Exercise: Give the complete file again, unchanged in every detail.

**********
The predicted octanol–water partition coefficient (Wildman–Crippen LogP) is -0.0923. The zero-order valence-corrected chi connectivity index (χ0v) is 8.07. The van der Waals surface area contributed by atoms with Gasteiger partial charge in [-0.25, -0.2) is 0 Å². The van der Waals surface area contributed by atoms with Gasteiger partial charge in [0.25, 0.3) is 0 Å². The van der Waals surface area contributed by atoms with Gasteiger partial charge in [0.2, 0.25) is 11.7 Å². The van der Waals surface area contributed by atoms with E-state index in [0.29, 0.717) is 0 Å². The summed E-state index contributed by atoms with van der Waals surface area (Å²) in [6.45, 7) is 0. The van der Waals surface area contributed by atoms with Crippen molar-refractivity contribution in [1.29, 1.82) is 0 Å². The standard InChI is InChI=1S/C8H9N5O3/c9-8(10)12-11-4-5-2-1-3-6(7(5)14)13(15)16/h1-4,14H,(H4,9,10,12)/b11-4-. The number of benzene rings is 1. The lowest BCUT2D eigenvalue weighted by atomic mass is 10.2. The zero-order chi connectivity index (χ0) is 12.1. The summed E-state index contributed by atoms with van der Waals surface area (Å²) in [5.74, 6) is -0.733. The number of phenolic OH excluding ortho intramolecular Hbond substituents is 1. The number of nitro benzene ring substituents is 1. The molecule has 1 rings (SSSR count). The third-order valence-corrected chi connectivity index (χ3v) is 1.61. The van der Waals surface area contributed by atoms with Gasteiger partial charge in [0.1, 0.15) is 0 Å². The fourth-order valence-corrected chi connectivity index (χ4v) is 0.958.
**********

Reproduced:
The predicted octanol–water partition coefficient (Wildman–Crippen LogP) is -0.0923. The zero-order valence-corrected chi connectivity index (χ0v) is 8.07. The van der Waals surface area contributed by atoms with Gasteiger partial charge in [-0.25, -0.2) is 0 Å². The van der Waals surface area contributed by atoms with Gasteiger partial charge in [0.25, 0.3) is 0 Å². The van der Waals surface area contributed by atoms with Gasteiger partial charge in [0.2, 0.25) is 11.7 Å². The van der Waals surface area contributed by atoms with E-state index in [0.29, 0.717) is 0 Å². The summed E-state index contributed by atoms with van der Waals surface area (Å²) in [6.45, 7) is 0. The van der Waals surface area contributed by atoms with Crippen molar-refractivity contribution in [1.29, 1.82) is 0 Å². The standard InChI is InChI=1S/C8H9N5O3/c9-8(10)12-11-4-5-2-1-3-6(7(5)14)13(15)16/h1-4,14H,(H4,9,10,12)/b11-4-. The number of benzene rings is 1. The lowest BCUT2D eigenvalue weighted by atomic mass is 10.2. The zero-order chi connectivity index (χ0) is 12.1. The summed E-state index contributed by atoms with van der Waals surface area (Å²) in [5.74, 6) is -0.733. The number of phenolic OH excluding ortho intramolecular Hbond substituents is 1. The number of nitro benzene ring substituents is 1. The molecule has 1 rings (SSSR count). The third-order valence-corrected chi connectivity index (χ3v) is 1.61. The van der Waals surface area contributed by atoms with Gasteiger partial charge in [0.1, 0.15) is 0 Å². The fourth-order valence-corrected chi connectivity index (χ4v) is 0.958.